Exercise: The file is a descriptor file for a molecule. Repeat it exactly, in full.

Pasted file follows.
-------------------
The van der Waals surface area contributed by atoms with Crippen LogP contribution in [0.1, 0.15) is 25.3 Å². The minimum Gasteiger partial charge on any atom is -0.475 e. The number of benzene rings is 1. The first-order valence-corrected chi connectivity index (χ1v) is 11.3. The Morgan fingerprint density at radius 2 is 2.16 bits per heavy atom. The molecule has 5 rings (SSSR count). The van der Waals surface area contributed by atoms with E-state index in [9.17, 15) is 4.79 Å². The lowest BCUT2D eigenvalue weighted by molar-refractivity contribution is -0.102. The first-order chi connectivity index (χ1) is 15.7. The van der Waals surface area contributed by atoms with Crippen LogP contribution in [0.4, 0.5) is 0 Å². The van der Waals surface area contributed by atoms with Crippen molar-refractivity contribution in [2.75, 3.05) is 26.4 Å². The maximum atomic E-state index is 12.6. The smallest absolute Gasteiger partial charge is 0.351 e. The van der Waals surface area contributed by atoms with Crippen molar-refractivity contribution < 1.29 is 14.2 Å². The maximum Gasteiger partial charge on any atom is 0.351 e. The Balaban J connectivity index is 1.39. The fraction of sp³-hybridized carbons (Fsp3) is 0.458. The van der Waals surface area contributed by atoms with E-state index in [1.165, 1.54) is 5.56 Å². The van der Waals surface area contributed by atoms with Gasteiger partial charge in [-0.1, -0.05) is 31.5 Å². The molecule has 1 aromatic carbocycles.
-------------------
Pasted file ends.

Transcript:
The van der Waals surface area contributed by atoms with Crippen LogP contribution in [0.1, 0.15) is 25.3 Å². The minimum Gasteiger partial charge on any atom is -0.475 e. The number of benzene rings is 1. The first-order valence-corrected chi connectivity index (χ1v) is 11.3. The Morgan fingerprint density at radius 2 is 2.16 bits per heavy atom. The molecule has 5 rings (SSSR count). The van der Waals surface area contributed by atoms with E-state index in [9.17, 15) is 4.79 Å². The lowest BCUT2D eigenvalue weighted by molar-refractivity contribution is -0.102. The first-order chi connectivity index (χ1) is 15.7. The van der Waals surface area contributed by atoms with Crippen LogP contribution in [0.4, 0.5) is 0 Å². The van der Waals surface area contributed by atoms with Crippen molar-refractivity contribution in [2.75, 3.05) is 26.4 Å². The maximum atomic E-state index is 12.6. The smallest absolute Gasteiger partial charge is 0.351 e. The van der Waals surface area contributed by atoms with Crippen molar-refractivity contribution < 1.29 is 14.2 Å². The maximum Gasteiger partial charge on any atom is 0.351 e. The Balaban J connectivity index is 1.39. The fraction of sp³-hybridized carbons (Fsp3) is 0.458. The van der Waals surface area contributed by atoms with E-state index in [1.165, 1.54) is 5.56 Å². The van der Waals surface area contributed by atoms with Gasteiger partial charge in [-0.1, -0.05) is 31.5 Å². The molecule has 1 aromatic carbocycles.